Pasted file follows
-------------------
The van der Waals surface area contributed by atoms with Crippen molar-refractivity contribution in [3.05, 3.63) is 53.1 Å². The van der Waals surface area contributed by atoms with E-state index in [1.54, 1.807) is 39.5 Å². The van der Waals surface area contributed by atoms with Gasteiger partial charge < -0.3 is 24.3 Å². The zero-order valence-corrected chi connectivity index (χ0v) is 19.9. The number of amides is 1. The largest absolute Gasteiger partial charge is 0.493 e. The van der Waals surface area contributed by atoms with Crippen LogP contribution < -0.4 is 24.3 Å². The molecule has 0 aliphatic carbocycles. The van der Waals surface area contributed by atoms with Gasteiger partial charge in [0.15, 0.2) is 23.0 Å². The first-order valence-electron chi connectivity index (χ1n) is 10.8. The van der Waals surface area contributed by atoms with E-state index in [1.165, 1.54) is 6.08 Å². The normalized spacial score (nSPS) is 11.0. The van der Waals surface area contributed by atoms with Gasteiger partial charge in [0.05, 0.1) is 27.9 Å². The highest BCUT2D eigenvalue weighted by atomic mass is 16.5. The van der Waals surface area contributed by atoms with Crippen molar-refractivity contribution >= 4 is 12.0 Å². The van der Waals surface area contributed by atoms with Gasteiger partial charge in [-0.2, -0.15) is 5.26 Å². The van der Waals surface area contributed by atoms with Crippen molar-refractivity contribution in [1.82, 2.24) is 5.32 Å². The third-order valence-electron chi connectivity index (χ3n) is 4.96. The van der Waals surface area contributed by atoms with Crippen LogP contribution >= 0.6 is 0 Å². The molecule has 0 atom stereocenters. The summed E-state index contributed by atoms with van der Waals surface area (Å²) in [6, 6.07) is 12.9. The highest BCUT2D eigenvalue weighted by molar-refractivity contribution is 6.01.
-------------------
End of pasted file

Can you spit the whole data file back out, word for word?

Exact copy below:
The van der Waals surface area contributed by atoms with Crippen molar-refractivity contribution in [3.05, 3.63) is 53.1 Å². The van der Waals surface area contributed by atoms with E-state index in [1.54, 1.807) is 39.5 Å². The van der Waals surface area contributed by atoms with Gasteiger partial charge < -0.3 is 24.3 Å². The zero-order valence-corrected chi connectivity index (χ0v) is 19.9. The number of amides is 1. The largest absolute Gasteiger partial charge is 0.493 e. The van der Waals surface area contributed by atoms with Crippen LogP contribution < -0.4 is 24.3 Å². The molecule has 0 aliphatic carbocycles. The van der Waals surface area contributed by atoms with Gasteiger partial charge in [0.15, 0.2) is 23.0 Å². The first-order valence-electron chi connectivity index (χ1n) is 10.8. The van der Waals surface area contributed by atoms with E-state index in [1.165, 1.54) is 6.08 Å². The normalized spacial score (nSPS) is 11.0. The van der Waals surface area contributed by atoms with Gasteiger partial charge in [0.05, 0.1) is 27.9 Å². The highest BCUT2D eigenvalue weighted by atomic mass is 16.5. The van der Waals surface area contributed by atoms with Crippen molar-refractivity contribution >= 4 is 12.0 Å². The van der Waals surface area contributed by atoms with Gasteiger partial charge in [-0.2, -0.15) is 5.26 Å². The van der Waals surface area contributed by atoms with Crippen molar-refractivity contribution in [1.82, 2.24) is 5.32 Å². The third-order valence-electron chi connectivity index (χ3n) is 4.96. The van der Waals surface area contributed by atoms with Crippen LogP contribution >= 0.6 is 0 Å². The molecule has 0 atom stereocenters. The summed E-state index contributed by atoms with van der Waals surface area (Å²) in [6, 6.07) is 12.9. The highest BCUT2D eigenvalue weighted by molar-refractivity contribution is 6.01.